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Tales of the Enchanted Islands of the Atlantic

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Author Topic: Tales of the Enchanted Islands of the Atlantic  (Read 3242 times)
Lisa Wolfe
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Posts: 4693

« Reply #105 on: January 27, 2009, 11:43:02 pm »

interruption, "in the Gargarine, a French vessel commanded by Captain Champagne."

"Methinks something of the flavor represented by the good captain's name hath got into your Englishman's brain. Good ale never gives such fantasies. Doth he perchance speak of elephants?"

"He doth," said Sir Humphrey, hesitatingly. "Perchance he saw them not, but heard of them only."

"What says he of them?" asked Raleigh.

"He says that he saw in that country both elephants and ounces; and he says that their trumpets are made of elephants' teeth."

"But the houses," said Raleigh; "tell me of the houses."

"In every house," said Gilbert, reading from the manuscript, "they have scoops, buckets, and divers vessels, all of massive silver with which they throw out water and otherwise employ them. The women wear great plates of gold covering their bodies, and chains of great pearls in the manner of curvettes; and the men wear manilions

p. 189

or bracelets on each arm and each leg, some of gold and some of silver."

"Whence come they, these gauds?"

"There are great rivers where one may find pieces of gold as big as the fist; and there are great rocks of crystal, sufficient to load many ships."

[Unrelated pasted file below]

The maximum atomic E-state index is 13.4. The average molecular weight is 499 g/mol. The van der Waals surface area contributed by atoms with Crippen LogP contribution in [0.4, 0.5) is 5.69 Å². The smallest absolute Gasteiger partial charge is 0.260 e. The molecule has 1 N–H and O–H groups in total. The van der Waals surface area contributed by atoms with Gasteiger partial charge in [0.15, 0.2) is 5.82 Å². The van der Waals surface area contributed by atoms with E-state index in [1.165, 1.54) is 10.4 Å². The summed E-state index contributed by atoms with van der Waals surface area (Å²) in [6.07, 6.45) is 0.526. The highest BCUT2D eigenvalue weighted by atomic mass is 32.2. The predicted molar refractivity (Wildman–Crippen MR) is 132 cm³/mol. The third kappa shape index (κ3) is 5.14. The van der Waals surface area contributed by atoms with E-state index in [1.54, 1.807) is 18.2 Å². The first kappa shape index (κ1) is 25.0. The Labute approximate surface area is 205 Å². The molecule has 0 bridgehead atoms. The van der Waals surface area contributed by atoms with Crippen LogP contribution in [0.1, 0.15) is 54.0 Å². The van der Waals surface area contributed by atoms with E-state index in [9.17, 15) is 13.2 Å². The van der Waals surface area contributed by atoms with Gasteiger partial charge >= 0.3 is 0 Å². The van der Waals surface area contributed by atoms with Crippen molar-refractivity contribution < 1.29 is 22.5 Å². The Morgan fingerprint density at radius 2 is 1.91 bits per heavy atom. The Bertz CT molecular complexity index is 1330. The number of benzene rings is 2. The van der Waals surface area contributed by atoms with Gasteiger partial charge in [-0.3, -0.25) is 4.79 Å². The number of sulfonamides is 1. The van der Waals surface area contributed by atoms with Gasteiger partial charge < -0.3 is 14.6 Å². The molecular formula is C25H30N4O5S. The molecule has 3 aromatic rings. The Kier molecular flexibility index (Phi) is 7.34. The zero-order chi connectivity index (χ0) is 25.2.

This was all which was said on that day, but never was explorer more eager than Gilbert. He wrote a "Discourse of a Discoverie for a New Passage to Cathaia and the East Indies"--published without his knowledge by George Gascoigne. In 1578 he had from Queen Elizabeth a patent of exploration, allowing him to take possession of any uncolonized lands in North America, paying for these a fifth of all gold and silver found. The next year he sailed with Raleigh for Newfoundland, but one vessel was lost and the others returned to England. In 1583, he sailed again, taking with him the narrative of Ingram, which he reprinted. He also took with him a learned Hungarian from Buda, named Parmenius, who went for the express purpose of singing the praise of Norumbega in Latin verse,

p. 190

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